The Polish Prime Minister Mateusz Morawiecki appeared in Brussels early on Thursday. A new showdown on the rule of law in his country was imminent, this time among the heads of state and government. With his appearance in the European Parliament on Tuesday, the national-conservative politician added fuel to the fire when he accused the EU of blackmail and arbitrariness. Even the always restrained Commission President Ursula von der Leyen was visibly annoyed when she went to the microphone again after the more than four hours long speech battle. “It is a one-off process for a constitutional court to question articles of the European Treaty. That hits right in the marrow of the rule of law. It has never happened before, ”she told the Polish head of government in the face.Would it continue like this, confrontational style?
Political correspondent for the European Union, NATO and the Benelux countries based in Brussels.
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Two colleagues prayed to the Pole to prevent this from happening.
The first was Emmanuel Macron.
The French President met Morawiecki at the airport.
In the conversation he expressed his concern about the judgment of the Polish Constitutional Court, it was said afterwards from the Elysée Palace.
Macron had expressly asked Morawiecki to seek dialogue with the EU Commission in order to find a solution.
The second to act on the Pole was Angela Merkel.
Both met in the council building an hour before the meeting began.
On the way there, the Chancellor said she supported the Commission, which has frozen 24 billion euros in grants and a further twelve billion euros in loans that are earmarked in the Corona reconstruction fund for Poland. Merkel also repeated her warning about a political dialogue with Warsaw: "Because a cascade of legal disputes before the European Court of Justice is not yet a solution to the problem of how the rule of law can also be lived." She referred to the larger problem that not only affects Poland . Where is the European project supposed to lead - to the “ever closer union of the peoples of Europe”, as stipulated in Article One of the EU Treaty? Or back to more nation statehood? The Polish Constitutional Court has expressly rejected Article one,likewise the central role of the European Court of Justice in Article 19.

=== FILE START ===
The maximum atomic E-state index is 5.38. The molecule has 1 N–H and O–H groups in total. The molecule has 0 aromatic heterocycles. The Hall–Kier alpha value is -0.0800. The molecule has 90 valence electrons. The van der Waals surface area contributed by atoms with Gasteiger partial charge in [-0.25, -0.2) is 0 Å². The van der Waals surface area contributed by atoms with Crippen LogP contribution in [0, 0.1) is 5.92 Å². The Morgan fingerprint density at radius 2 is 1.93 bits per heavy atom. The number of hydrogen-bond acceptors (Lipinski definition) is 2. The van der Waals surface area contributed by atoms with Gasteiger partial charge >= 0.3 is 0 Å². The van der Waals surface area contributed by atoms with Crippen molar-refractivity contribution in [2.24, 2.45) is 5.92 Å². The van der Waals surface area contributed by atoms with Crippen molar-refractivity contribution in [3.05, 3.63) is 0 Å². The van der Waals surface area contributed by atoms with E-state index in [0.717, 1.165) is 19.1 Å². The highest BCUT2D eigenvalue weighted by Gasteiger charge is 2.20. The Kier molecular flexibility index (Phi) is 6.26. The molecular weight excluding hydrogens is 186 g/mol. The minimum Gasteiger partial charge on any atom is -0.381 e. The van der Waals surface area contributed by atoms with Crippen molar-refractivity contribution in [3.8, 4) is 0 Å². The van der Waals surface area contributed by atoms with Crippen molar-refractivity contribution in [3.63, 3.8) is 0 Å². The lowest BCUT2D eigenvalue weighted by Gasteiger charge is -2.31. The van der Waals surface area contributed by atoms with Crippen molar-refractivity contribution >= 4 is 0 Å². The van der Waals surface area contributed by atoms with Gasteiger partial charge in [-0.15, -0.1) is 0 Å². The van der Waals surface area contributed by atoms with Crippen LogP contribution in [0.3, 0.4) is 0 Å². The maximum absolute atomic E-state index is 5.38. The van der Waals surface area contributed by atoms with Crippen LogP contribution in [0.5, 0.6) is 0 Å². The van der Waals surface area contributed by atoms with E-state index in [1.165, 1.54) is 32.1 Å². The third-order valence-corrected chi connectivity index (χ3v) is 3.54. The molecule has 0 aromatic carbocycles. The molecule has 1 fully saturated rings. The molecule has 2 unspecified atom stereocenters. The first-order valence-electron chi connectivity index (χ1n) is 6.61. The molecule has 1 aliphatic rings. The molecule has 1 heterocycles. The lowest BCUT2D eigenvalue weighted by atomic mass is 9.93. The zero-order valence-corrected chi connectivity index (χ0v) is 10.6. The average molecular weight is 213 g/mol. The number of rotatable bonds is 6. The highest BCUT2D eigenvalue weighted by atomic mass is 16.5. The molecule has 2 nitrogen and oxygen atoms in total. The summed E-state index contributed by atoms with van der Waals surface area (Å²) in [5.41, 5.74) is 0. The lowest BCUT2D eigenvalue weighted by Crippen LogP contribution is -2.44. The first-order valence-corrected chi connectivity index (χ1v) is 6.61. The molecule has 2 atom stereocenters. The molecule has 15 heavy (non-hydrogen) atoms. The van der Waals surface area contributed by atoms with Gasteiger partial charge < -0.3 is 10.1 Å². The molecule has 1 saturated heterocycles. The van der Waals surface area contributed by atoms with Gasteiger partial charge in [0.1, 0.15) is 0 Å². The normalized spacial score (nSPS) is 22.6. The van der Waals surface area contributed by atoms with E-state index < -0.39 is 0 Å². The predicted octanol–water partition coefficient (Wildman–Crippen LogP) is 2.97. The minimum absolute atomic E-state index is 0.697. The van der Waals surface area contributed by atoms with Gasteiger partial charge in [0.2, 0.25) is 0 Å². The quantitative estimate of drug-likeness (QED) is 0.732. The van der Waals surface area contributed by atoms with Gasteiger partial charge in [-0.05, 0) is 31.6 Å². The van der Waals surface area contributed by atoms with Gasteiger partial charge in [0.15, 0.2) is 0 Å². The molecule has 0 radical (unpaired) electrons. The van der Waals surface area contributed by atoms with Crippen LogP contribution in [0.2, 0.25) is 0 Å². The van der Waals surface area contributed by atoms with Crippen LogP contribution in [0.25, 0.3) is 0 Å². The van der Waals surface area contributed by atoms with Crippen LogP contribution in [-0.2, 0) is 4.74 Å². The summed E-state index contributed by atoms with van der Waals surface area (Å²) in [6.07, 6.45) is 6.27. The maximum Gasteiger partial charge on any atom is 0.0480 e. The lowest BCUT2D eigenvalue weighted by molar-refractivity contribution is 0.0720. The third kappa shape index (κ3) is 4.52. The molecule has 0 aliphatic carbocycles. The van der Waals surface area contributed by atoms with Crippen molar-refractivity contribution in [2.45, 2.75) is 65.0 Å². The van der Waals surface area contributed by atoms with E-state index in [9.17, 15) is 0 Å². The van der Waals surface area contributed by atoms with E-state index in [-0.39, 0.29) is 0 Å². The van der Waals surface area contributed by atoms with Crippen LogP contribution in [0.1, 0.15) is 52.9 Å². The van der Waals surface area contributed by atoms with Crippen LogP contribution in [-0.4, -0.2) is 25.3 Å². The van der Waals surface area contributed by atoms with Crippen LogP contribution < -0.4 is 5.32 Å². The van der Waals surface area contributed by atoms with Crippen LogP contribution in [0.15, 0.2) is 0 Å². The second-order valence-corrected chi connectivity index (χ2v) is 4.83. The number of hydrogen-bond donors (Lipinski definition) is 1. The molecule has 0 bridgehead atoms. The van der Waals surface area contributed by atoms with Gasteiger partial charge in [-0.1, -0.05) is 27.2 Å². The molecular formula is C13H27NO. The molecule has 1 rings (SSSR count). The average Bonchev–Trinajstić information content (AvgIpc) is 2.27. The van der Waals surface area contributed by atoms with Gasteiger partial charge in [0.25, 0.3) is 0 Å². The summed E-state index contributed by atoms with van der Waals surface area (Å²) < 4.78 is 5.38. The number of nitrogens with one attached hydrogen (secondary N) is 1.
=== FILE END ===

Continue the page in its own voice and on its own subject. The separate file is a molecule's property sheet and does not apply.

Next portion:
Charles Michel wanted to prevent a debate
Morawiecki defended this decision, which he himself had requested, on Thursday too.
He said again that his government would not "act under the pressure of extortion".
After all, he also pointed out that his government wanted to abolish the disciplinary chamber at the Supreme Court in order to counter “doubts” that the ECJ had.
In fact, there is no doubt about it.
The Luxembourg judges have obliged Warsaw to do so.
Morawiecki, however, cannot follow up on his words: his own Justice Minister Zbigniew Ziobro and his Solidarisches Poland party want to hold on to the chamber, which is used to intimidate and prosecute politically unpopular judges.
And the PiS party does not have its own majority.
Actually, EU Council President Charles Michel wanted to prevent a debate on Poland among the bosses - after the previous meeting in June had quarreled over sexual discrimination. However, several capitals had signaled in the past few days that the topic could not be ignored under any circumstances. The Dutchman Mark Rutte even came to Brussels with a formal mandate from his parliament to raise the judgment. "We have to be tough," he said on arrival. "The independence of the judiciary is crucial, that is not negotiable." Rutte expressly supported the blocking of the Corona billions. It is "very difficult to see how a large new pot of money" can be opened for the country as long as it does not recognize the primacy of European law. Also Alexander De Croo,the Belgian Prime Minister said it was "a good thing" that reconstruction funds were blocked. "You can't be a member of the club and not follow the rules that apply to everyone."Keywords: mateusz morawiecki, politician, poland, polish constitutional court, everyone, rule of law, eu, summit, dispute, process, ursula von der leyen, chancellor, brussels, country, pressure